• Leiomyosarcoma Leiomyosarcoma Uterine leiomyomas (or uterine fibroids) are benign tumors arising from smooth muscle cells in the uterine myometrium. Leiomyosarcomas, however, are malignant tumors, arising de novo (not from fibroids). Uterine Leiomyoma and Leiomyosarcoma: rare, malignant tumors of uterine smooth muscle that arise de novo (i.e., not from the malignant transformation of fibroids). They present similarly to benign leiomyomas (with abnormal bleeding, pelvic pain Pain Pain has accompanied humans since they first existed, first lamented as the curse of existence and later understood as an adaptive mechanism that ensures survival. Pain is the most common symptomatic complaint and the main reason why people seek medical care. Physiology of Pain, and bulk symptoms), making diagnosis difficult. They are usually diagnosed on post-operative hysterectomy specimens done for suspected fibroids. Management involves surgical excision (if not already done) and possibly adjuvant chemotherapy.
  • Cervical cancer: invasive cancer of the cervix (and the most common gynecologic cancer worldwide). There are 2 major histologic types of cervical cancer Cervical cancer Cervical cancer, or invasive cervical carcinoma (ICC), is the 3rd most common cancer in women in the world, with > 50% of the cases being fatal. In the United States, ICC is the 13th most common cancer and the cause of < 3% of all cancer deaths due to the slow progression of precursor lesions and, more importantly, effective cancer screening. Cervical Cancer: SCC and adenocarcinoma, the vast majority of which are caused by high-risk HPV HPV Human papillomavirus (HPV) is a nonenveloped, circular, double-stranded DNA virus belonging to the Papillomaviridae family. Humans are the only reservoir, and transmission occurs through close skin-to-skin or sexual contact. Human papillomaviruses infect basal epithelial cells and can affect cell-regulatory proteins to result in cell proliferation. Papillomaviridae: HPV infections. Early cervical neoplasia is asymptomatic, though more advanced disease may present with abnormal bleeding (especially bleeding on contact). Diagnosis is made by Pap testing with cytology, HPV HPV Human papillomavirus (HPV) is a nonenveloped, circular, double-stranded DNA virus belonging to the Papillomaviridae family. Humans are the only reservoir, and transmission occurs through close skin-to-skin or sexual contact. Human papillomaviruses infect basal epithelial cells and can affect cell-regulatory proteins to result in cell proliferation. Papillomaviridae: HPV testing, and biopsy.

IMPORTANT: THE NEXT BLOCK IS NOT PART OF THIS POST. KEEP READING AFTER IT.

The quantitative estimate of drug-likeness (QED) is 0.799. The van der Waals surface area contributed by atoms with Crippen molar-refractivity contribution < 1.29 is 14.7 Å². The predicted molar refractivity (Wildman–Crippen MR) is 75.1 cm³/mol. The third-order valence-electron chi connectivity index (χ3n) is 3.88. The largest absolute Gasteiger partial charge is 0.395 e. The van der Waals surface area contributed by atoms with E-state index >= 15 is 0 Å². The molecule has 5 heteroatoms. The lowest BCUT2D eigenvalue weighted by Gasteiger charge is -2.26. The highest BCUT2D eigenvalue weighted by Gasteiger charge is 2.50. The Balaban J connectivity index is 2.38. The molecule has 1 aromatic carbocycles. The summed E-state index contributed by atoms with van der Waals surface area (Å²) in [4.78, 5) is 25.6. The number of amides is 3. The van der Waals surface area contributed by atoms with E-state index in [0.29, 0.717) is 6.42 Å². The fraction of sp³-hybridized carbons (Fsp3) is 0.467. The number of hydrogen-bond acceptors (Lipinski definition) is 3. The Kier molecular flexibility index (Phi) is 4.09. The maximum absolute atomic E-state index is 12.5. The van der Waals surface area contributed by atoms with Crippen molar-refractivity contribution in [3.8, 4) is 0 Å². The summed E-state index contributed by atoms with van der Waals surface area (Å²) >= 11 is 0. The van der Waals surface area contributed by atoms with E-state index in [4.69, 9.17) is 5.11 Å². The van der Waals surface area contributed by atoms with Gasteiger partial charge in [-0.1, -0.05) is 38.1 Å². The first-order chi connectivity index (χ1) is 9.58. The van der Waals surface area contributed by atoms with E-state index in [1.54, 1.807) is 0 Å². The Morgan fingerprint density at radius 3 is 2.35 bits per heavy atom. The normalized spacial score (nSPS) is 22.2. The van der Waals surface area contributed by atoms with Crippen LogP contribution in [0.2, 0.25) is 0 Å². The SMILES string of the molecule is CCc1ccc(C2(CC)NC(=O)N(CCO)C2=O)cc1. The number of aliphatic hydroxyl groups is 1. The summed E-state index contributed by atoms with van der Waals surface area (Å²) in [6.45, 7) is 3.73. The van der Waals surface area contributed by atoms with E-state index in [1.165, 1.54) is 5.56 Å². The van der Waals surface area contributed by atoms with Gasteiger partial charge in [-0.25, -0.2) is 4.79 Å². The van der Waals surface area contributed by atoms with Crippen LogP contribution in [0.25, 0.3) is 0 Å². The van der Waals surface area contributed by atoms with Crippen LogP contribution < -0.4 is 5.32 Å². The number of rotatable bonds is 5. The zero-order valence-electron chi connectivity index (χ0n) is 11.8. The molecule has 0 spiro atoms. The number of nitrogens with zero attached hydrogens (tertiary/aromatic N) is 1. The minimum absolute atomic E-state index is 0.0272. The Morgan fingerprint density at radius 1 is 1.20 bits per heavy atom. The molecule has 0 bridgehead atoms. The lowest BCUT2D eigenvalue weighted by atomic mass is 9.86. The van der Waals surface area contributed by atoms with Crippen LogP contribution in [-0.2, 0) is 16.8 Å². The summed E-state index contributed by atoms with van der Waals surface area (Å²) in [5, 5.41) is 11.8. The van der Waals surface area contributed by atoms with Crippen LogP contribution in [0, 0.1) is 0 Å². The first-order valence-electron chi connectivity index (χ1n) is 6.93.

References

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  3. Huvila, J., McAlpine, J.S. (2021). Endometrial cancer: pathology and classification. UpToDate. Retrieved September 9, 2021, from https://www.uptodate.com/contents/endometrial-cancer-pathology-and-classification